It’s important to state that we’re at a turning point, at least in the perception of the threat of money laundering and associated fraudulent activities. In the last year we’ve seen a Minister resign over the lack of due diligence applied to COVID-19 loans, a brand new Register of Overseas Entities created requiring overseas entities owning land or property in the UK to declare their beneficial owners, and a brand new NCA Kleptocracy Unit created specifically to tackle corrupt elites, sanctions evaders, and enablers of money laundering. This has been matched by action across the West, with the US, Spain and Italy among others all taking action to seize super-yachts linked to sanctioned Russian oligarchs.

While the circumstances may be unprecedented, this hasn’t been the first time wide-ranging changes and improvements to anti-fraud and anti-corruption practices have been announced, and there’s clearly a big difference between introducing a change and effectively  implementing one. For example when the UK first enabled online access to the Companies House Registry much was made of its ease of use and transparency, with many claiming this greatly simplified the process of detecting fraudulent companies and disrupting criminal operations. However, 7 years on from its initial launch we see vast amount of fraudulent companies registered on Companies House each day, as highlighted by industry expert Graham Barrow, and a campaigner who attempted to show how easy it was to enter false information has even been prosecuted. In light of this many activists and users of the service have noted the ease of use of the service seems to be turning into the ease of abuse.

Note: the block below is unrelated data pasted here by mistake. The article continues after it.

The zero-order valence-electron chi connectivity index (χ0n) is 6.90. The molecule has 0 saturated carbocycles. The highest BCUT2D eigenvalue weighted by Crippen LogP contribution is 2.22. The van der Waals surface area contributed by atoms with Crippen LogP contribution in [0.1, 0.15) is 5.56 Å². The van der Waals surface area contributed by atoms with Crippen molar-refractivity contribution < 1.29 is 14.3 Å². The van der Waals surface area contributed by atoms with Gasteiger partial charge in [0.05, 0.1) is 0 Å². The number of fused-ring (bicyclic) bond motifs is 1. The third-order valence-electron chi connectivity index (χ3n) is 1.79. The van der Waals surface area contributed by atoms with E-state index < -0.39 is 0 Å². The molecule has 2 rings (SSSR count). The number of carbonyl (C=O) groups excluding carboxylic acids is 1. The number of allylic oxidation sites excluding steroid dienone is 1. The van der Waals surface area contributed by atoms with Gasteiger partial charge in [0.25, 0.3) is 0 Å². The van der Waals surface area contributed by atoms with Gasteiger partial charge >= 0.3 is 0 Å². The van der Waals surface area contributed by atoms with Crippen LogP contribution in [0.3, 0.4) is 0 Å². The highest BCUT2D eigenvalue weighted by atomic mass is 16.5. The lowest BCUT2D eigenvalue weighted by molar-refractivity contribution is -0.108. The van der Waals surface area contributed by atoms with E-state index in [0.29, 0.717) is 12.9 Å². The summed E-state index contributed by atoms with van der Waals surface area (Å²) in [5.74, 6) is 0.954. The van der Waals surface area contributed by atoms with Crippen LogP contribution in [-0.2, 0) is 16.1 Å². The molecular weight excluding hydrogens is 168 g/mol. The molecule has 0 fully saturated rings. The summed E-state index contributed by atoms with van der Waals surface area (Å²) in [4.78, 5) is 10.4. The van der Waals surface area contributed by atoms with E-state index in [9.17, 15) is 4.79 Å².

This pattern of change seems to have persisted through to the most recent measures. As anti-corruption campaigner Oliver Bullough has pointed out,  there are significant issues with the Economic Crime Plan.  The main issue being that it is rather easy to evade the oversea’s entity register’s requirement to disclose the identity of the ultimate beneficial owner of a firm by dividing  its shareholding structure so that no single individual reaches the 25% ownership level required to count as the person of “significant control”. Alternatively this can be evaded by registering the company via a professional corporate trust provider, who acts as a nominee, and thus can be named in the place of the actual ultimate beneficial owner on the ownership documents.

Evolution not revolution

Even if the recent steps are not perfect, they are still a significant improvement in the UK’s ability to tackle money laundering, fraud and illicit finance, and a much needed change in overall attitude to the risks and challenges posed in the modern economic landscape. While there will always be loopholes and exceptions in legislation designed to focus on specific cases, other measures such as changes that make it easier for AML supervisors to share information and the establishment of proactive economic crime teams in police services should be seen as significant victories for the AML sector.  Perhaps the most comprehensive analysis of the UK government's plans to tackle fraud and money laundering come from the Royal United Services Institute (RUSI). They state that the legislation so far has delivered “some basic system maintenance in the form of legislative and policy reform” but further goals, including the predicted second phase of the economic crime plan need to be concerned with “converting those reforms into tangible, real-world outcomes”.

While there are encouraging signs on the horizon, including the upcoming Second Economic Crime Bill, for now we continue to operate in a high-risk environment.  For as long as that’s the case the best course of action remains for businesses to be aware of the regulatory and risk environment they’re operating in, while being proactive and assuming that basic compliance with requirements is only step one of what’s needed to protect your business, and always apply a high standard of due diligence when starting or renewing a business relationship.